image

Figure 2. Regions of malaria endemicity in China, based on vector species, malaria prevalence and geographical criteria (modified from Liu et al., 1995).

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Malaria vector status of An. minimus s.l.

In addition to the An. minimus complex, the main malaria vectors in suitable habitats of China are An. anthropophagus, Anopheles dirus s.l., An. kunmingensis and An. sinensis. Indications of the infection risk and degree of transmission by these vectors are provided in Table 4. Anopheles minimus s.l. has long been regarded as a principal malaria vector throughout its distribution in China (Ho & Feng, 1958), coinciding with the Southern and Central Regions of malaria endemicity noted above (cf. Figs 1 and 2). Our collections were made across the Southern Region and in the western part of the Central Region, with emphasis on malarious areas. In Yunnan Province, south of 25° N latitude, An. minimus is regarded as the main vector below 1500 m (Dong, 1999), with an average sporozoite rate of 7.05% (Dong, 1997). Seasonal fluctuations of An. minimus populations and malaria cases coincide in this area of the province (Wang et al., 1999). Both An. minimus A and C were collected from this area, mostly in sympatry (Table 1). Anopheles minimus is the principal vector of malaria in Guangdong and Hainan Provinces (Wu et al., 1993; Zhu & Huang, 1995) where only An. minimus A has been found, implicating this sibling species as a vector. Anopheles minimus is also the main malaria vector in southern Guizhou Province (Wang et al., 1997) and northern Guangxi Province (J. R. Huang, personal communication). We only found An. minimus C in these areas, implying that this species is responsible for malaria transmission there. Anopheles anthropophagus and An. sinensis are thought to be the main vectors in north-eastern Yunnan and south-eastern Sichuan Provinces (Lei et al., 1997; W.B. Li, personal communication), but this needs to be carefully investigated in light of the fact that we collected a large number of An. minimus C in those areas (Table 1; Fig. 1).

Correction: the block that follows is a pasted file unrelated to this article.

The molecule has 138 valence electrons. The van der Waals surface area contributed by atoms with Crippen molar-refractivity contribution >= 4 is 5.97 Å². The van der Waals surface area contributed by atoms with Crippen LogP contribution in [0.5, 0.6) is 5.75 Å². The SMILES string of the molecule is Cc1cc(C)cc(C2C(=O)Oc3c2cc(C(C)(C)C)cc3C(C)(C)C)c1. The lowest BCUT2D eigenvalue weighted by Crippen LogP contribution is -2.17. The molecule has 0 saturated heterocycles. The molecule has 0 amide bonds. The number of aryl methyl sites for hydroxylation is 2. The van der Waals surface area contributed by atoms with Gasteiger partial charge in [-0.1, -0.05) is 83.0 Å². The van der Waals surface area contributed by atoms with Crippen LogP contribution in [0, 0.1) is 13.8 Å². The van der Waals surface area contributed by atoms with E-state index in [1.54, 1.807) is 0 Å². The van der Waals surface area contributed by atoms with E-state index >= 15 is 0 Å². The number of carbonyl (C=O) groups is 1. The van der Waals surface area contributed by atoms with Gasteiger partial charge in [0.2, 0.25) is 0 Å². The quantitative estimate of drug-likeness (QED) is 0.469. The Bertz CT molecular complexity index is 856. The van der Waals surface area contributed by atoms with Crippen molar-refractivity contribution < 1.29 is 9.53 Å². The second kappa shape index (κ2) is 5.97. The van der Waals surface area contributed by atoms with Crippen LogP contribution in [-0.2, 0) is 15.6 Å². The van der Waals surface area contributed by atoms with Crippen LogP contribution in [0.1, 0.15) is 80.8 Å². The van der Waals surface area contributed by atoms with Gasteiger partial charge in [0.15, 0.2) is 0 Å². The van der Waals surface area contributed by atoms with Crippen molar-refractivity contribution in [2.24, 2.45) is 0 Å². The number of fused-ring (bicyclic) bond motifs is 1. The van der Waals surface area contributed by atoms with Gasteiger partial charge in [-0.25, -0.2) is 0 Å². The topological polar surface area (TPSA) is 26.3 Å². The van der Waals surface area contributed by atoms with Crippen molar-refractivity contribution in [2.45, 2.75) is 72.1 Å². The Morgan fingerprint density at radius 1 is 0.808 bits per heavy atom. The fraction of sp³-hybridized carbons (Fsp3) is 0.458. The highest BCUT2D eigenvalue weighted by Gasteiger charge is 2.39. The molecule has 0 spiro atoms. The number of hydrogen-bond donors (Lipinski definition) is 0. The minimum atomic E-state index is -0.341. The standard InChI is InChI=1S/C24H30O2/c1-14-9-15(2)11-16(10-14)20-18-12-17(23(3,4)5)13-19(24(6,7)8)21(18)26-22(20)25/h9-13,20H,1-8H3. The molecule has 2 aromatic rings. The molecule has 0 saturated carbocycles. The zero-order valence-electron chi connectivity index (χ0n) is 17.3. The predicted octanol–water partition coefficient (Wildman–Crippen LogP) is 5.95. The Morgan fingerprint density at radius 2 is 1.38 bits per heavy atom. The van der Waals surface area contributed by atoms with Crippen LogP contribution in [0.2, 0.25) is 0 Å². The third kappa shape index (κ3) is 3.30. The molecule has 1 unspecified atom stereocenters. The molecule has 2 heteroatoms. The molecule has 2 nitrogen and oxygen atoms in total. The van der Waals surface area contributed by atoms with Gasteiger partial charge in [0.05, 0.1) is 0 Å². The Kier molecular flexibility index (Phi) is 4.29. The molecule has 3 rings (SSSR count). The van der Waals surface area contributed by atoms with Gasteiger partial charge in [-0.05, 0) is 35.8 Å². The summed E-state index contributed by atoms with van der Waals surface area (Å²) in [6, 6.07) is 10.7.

Table 4. . Main vector species and their relationships to counties, their populations and malaria in China, in 1997, based on an unpublished report by the Chinese Ministry of Public Health for 1997. Incidence per 10 000 population.
Vector speciesCountiesPopulationMalaria casesMalaria incidence
An. dirus s.l.103009000343611.42
An. minimus s.l.21498568000132511.34
An. anthropophagus192113441000146261.30
An. kunmingensis3477880005440.70
An. sisnensis61439591900027320.07

Acknowledgements

  1. Top of page
  2. Abstract
  3. Introduction
  4. Materials and methods
  5. Results
  6. Discussion
  7. Acknowledgements
  8. References

This work was supported by a Wellcome Trust Travelling Research Fellowship 058569/Z/99/Z award to B.C. A number of people provided field assistance, mosquito samples and information used in the study. We are especially grateful to Hanbin Chen, Jianren Huang, Xintian Lei, Weiben Li, Zhigang Liao, Baolin Lu, Jianming Peng, Fengyi Qu, Rosie Sharpe, Jianrong Shi, Huanhuan Shi, Pradya Somboon, Cathy Walton, Xuezhong Wang, Yuan Yu, Peisheng Zhou and Taihua Zhu.

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  3. Introduction
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  5. Results
  6. Discussion
  7. Acknowledgements
  8. References